The Nigeria Labour Congress (NLC) and Non Academic Staff Union of Universities (NASU) however blamed the government for the spate of strike in the tertiary education sector.
Speaking, the Acting General Secretary of the NLC, Comrade Chris Uyot, blamed the spate of strikes by ASUU and other unions in the tertiary education sector on the failure of the government to honour its agreements.
“The essence of negotiations for collective bargaining to bring about an agreement is to ensure that there is peace and harmony in the workplace, to bring about better understanding between employers and employees. So if we decide to manipulate agreements, agreements that have come through mutual negotiations, we are distorting the very concept of industrial relations which is the foundation of peace and harmony and stability in the workplace. It means we are trying to distort our own laws that guide these things,” he said in a telephone conversation.
The Secretary General of NASU, Comrade Peters Adeyemi, shared the same view. But the biggest indictment of the Federal Government came from a former Executive Secretary of the National Universities Commission (NUC), Prof. Muzanli Jibril, for the incessant strikes embarked on by ASUU.
Jibril said successive governments had ignored a document of funding by the NUC stating that the universities only get 34 per cent of what they need and are therefore ‘chronically underfunded’.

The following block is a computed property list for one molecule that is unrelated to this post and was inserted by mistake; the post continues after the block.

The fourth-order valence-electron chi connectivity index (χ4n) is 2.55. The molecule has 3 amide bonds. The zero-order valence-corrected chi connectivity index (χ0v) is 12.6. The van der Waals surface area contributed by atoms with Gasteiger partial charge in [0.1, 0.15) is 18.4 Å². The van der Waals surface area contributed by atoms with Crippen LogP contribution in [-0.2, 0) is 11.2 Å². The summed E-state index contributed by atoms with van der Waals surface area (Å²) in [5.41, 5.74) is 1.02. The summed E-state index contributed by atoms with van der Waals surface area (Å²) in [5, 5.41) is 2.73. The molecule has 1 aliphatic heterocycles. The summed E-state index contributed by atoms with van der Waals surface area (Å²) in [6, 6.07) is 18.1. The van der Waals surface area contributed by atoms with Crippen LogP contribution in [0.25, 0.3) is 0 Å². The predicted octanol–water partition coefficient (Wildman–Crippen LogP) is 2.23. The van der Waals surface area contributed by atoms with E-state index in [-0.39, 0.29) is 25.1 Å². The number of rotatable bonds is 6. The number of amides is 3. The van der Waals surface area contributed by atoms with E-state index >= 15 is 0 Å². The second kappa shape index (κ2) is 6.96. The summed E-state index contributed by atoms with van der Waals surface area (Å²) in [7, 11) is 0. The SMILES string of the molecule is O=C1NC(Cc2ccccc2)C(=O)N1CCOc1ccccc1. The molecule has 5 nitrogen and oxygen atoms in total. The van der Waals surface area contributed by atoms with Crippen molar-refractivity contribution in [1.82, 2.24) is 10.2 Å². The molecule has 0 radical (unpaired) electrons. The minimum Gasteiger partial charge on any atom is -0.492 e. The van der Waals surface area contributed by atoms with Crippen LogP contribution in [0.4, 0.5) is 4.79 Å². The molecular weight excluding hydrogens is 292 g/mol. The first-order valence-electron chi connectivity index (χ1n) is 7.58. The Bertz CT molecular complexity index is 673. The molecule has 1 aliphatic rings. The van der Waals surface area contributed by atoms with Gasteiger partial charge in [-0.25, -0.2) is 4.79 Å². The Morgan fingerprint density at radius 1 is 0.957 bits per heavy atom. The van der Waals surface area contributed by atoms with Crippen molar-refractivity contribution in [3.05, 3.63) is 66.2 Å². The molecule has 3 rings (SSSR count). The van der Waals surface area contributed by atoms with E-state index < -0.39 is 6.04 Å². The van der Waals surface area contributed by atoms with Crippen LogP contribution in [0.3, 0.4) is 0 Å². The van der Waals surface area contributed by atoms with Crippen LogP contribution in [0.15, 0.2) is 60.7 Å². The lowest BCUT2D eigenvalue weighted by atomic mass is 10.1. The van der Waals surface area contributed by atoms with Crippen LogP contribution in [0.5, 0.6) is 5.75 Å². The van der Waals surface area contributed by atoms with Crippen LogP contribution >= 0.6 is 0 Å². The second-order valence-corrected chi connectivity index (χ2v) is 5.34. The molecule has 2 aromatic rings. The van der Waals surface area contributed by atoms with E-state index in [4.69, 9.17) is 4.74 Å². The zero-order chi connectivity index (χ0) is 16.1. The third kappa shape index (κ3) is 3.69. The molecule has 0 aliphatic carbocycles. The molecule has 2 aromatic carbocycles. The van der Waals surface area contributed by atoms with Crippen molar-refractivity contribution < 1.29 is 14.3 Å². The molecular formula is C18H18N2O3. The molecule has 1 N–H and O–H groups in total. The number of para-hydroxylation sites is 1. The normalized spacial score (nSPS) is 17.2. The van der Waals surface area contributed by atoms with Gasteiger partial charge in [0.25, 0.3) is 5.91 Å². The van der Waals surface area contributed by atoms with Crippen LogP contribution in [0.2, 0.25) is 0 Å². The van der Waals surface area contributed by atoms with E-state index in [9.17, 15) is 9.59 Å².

Jibril, who was ES between 1996 and 2001, said ASUU had been able to link significant improvement in funding to strikes translating to “one ASUU strike, one major increment”.
“The success of every ASUU President is measured by the amount of increment he gets out of the Federal Government. So what are you telling ASUU: if you want more money, go on strike. The union does not just embark on strike, they give notice, and they embark on warning strikes. Once an ASUU strike is on, you cannot easily get them to call off,” he said.
Government, he said, does not listen to its own agencies as the NUC had appeared before several committees on the need for proper funding of the universities adding that government enters into negotiations with ASUU unprepared by not engaging former academicians who hold or have held positions in government to better understand ASUU strike and its strategies.
Meanwhile as this impasse lingers, students continue to suffer.
Many would not forget the crises that accompanied the quest for accreditation for the Medical College and Engineering Faculty of the University of Abuja. Several times in the past years, the affected students shut done the institution. Late last year, the affected students again barred their counterparts in other faculties from sitting for their second semester examinations resulting in a shut-down that lasted almost four months.